I flew through Elizabeth Bowen’s wonderful novel The House in Paris so fast that I had no time to note it here. Instead, I dove into another Bowen, her first novel, The Hotel. From there, I give you this gem of biting British comedy. Poor Miss Pym has had a fight with her friend and she enters the dining room of the hotel with a tear-stained face, too late for luncheon:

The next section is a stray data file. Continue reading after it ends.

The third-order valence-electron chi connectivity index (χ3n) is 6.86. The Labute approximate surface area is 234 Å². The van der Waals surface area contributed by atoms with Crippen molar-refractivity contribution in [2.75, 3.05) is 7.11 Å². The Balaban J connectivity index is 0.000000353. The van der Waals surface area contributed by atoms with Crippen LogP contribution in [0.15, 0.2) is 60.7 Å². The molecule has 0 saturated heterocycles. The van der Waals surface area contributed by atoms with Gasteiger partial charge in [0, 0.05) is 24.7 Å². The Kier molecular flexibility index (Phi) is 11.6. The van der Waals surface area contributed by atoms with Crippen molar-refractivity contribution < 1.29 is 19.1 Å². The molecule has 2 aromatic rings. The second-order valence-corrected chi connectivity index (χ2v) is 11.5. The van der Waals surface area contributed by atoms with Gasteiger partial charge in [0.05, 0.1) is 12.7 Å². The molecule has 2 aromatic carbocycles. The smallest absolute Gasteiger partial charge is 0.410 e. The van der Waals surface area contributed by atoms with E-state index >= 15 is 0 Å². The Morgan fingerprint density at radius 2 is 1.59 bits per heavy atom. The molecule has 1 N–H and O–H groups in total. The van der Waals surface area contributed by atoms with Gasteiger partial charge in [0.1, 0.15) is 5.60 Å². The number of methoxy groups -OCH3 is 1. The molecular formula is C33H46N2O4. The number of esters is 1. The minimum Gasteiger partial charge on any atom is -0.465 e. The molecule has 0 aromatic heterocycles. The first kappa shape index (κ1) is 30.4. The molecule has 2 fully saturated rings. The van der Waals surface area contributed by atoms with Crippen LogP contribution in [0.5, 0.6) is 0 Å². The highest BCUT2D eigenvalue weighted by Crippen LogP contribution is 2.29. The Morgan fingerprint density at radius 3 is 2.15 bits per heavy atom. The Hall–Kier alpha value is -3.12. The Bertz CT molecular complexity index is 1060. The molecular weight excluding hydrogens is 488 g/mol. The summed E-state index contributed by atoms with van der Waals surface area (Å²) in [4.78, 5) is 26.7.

Miss Pym looked diffidently at the waiter. She had cut herself off from the omelette, so he shrugged his shoulders and brought her up a plate of macaroni from the servants’ lunch. This the bruised creature pitifully but with evidence of hunger bagan to eat; the traditional British struggle with macaroni brought her down sharply from tragedy to farce.